According to the National Alliance to End Homelessness: "While circumstances can vary, the main reason people experience homelessness is because they cannot find housing they can afford." Homelessness is a national problem that stems largely from federal political policies beyond the scope of local or state attempts to ameliorate the suffering.

A typical citizen cannot afford housing if he lacks employment or employment that pays a living wage. Both have increased homelessness since the 1980s largely as a function of economic inequality: shifting tax burdens from the wealthy to everyone else, reduced investment in public goods, and more openness to immigration, work visas and offshoring.

Tax policies that favor the upper class undermine demand in an economy by reducing the amount of disposable income. Less demand for American goods and services by median Americans reduces private investment in America; the relationship is symbiotic.

In the 1950s the top marginal income tax rate was 90-plus percent. There was strong economic growth and few super-rich citizens. Investment in public goods as a percentage of GDP — for example on highways — created jobs, more demand, which in turn created more private investment and more economic growth.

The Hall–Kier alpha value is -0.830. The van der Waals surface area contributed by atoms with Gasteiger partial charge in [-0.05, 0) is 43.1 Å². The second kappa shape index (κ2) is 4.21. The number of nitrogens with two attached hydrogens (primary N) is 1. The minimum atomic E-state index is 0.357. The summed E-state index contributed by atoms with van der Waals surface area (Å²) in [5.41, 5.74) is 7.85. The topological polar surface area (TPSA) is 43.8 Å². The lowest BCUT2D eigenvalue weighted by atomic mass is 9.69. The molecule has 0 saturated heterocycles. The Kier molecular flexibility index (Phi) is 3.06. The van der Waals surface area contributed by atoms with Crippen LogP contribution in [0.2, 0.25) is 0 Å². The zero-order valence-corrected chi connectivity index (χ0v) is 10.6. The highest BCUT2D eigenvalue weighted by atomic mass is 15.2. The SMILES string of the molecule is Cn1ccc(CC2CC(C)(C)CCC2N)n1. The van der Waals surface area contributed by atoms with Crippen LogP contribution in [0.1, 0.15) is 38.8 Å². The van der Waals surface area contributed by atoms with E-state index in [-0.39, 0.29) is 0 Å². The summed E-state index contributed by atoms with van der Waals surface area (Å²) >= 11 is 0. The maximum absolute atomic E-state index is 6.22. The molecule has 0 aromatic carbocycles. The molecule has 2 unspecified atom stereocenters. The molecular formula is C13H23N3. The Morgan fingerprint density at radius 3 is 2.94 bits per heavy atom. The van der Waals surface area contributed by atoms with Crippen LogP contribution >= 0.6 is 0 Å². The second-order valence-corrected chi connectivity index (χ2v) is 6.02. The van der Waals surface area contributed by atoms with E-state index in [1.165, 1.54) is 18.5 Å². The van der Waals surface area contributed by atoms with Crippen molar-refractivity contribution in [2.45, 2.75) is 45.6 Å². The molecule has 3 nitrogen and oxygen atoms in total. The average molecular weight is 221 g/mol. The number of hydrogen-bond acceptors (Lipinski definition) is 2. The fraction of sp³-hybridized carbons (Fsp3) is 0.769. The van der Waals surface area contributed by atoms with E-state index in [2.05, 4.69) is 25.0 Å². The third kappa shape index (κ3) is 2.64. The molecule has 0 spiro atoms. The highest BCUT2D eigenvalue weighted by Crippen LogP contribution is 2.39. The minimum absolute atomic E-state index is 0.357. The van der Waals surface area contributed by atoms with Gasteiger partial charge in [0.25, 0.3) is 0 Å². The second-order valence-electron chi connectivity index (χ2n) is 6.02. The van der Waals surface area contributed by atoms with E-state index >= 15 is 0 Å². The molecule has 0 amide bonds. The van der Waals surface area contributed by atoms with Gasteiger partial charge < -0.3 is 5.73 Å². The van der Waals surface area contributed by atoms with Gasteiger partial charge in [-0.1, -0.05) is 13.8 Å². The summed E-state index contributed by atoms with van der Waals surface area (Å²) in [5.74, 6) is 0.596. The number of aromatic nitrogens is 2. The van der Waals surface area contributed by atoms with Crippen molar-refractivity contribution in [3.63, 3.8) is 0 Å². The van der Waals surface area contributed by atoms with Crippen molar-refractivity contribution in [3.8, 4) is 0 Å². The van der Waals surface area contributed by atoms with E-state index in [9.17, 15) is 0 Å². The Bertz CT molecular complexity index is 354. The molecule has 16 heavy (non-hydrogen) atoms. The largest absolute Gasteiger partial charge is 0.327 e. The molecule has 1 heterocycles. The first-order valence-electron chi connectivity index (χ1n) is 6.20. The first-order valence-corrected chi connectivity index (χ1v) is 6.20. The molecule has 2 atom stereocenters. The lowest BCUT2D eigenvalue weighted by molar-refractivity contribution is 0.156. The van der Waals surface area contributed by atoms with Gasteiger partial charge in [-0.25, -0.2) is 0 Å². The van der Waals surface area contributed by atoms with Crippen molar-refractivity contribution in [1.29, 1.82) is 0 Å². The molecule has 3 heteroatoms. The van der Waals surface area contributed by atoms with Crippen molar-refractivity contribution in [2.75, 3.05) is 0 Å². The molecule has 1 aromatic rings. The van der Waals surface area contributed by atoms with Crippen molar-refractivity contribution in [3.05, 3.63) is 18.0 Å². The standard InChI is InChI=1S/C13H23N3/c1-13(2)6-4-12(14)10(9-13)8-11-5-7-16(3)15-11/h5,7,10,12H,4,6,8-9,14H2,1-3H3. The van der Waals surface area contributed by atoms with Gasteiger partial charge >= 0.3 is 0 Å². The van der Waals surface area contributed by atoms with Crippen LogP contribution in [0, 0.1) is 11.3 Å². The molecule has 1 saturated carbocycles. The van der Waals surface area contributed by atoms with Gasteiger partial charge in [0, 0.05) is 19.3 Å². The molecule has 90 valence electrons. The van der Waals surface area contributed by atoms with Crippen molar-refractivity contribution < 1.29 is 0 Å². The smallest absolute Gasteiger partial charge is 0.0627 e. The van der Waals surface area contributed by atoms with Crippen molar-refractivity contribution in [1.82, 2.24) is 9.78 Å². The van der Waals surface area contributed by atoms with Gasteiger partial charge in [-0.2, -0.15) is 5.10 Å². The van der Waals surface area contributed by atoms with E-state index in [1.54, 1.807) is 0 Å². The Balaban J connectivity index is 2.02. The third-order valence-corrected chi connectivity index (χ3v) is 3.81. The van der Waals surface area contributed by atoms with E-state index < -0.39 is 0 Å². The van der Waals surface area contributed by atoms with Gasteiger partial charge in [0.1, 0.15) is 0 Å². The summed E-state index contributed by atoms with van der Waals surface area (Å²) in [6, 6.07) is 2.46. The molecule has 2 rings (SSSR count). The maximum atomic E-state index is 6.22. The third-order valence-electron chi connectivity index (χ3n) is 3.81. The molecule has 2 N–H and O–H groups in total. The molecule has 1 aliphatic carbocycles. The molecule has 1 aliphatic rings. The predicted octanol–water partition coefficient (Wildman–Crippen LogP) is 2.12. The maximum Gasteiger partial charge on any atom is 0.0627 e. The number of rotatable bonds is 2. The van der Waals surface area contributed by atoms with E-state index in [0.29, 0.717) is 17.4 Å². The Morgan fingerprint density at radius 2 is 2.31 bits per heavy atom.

Immigrants, work visas and offshoring as a percentage of the total work force did not displace Americans during this period nor drive down their wages to the point where they could not afford housing or needed food banks.

America's mythology of individualism has excused aggregations of private wealth that have led to largely stagnant real wages for the "middle" class and declining real wages for the working class over the past four decades. The glory of free market capitalism is to improve life for everyone, not recreate a new kind of feudalism in which a few live like gods at the expense of everyone else.

Tom Shillock

Northeast Portland

Felt threatened by riot police

I am a 70-year-old Portland resident. I love Portland, my home for 17 years. I'm a member of Showing Up for Racial Justice, a group of white people working to end racism. I met with the May Day Coalition every Tuesday for four months. It was an honor to witness the Coalition's process, ideas, determination. Peaceful and family friendly action is their way to bring change for equity and inclusion — justice for all!

I am hearing anger at anarchists whom people believe started the May Day violence. Please, do not believe everything you hear on the news.

There is another side to this story. Police added to the violence instead of de-escalating. My experience with the anarchists was different than I expected. I believed that they were all violent and wanted to cause trouble. This group that I met was not any of that. I did not feel threatened by the Black Block; I felt threatened by the riot squad. When the riot squad and the sirens started racing through the streets I think I knew what it is to live in a military state.

The beginning of May Day was beautiful, celebrating and joining together for justice. It was all that I hoped for and I was saddened at the violence.

I am concerned for our country. Our city has serious problems that we can solve together. Riot squads do not create safety. There are many of us who will show up and peacefully protect the innocent. I will keep showing up. It's for our children.

Chrissy Washburn

North Portland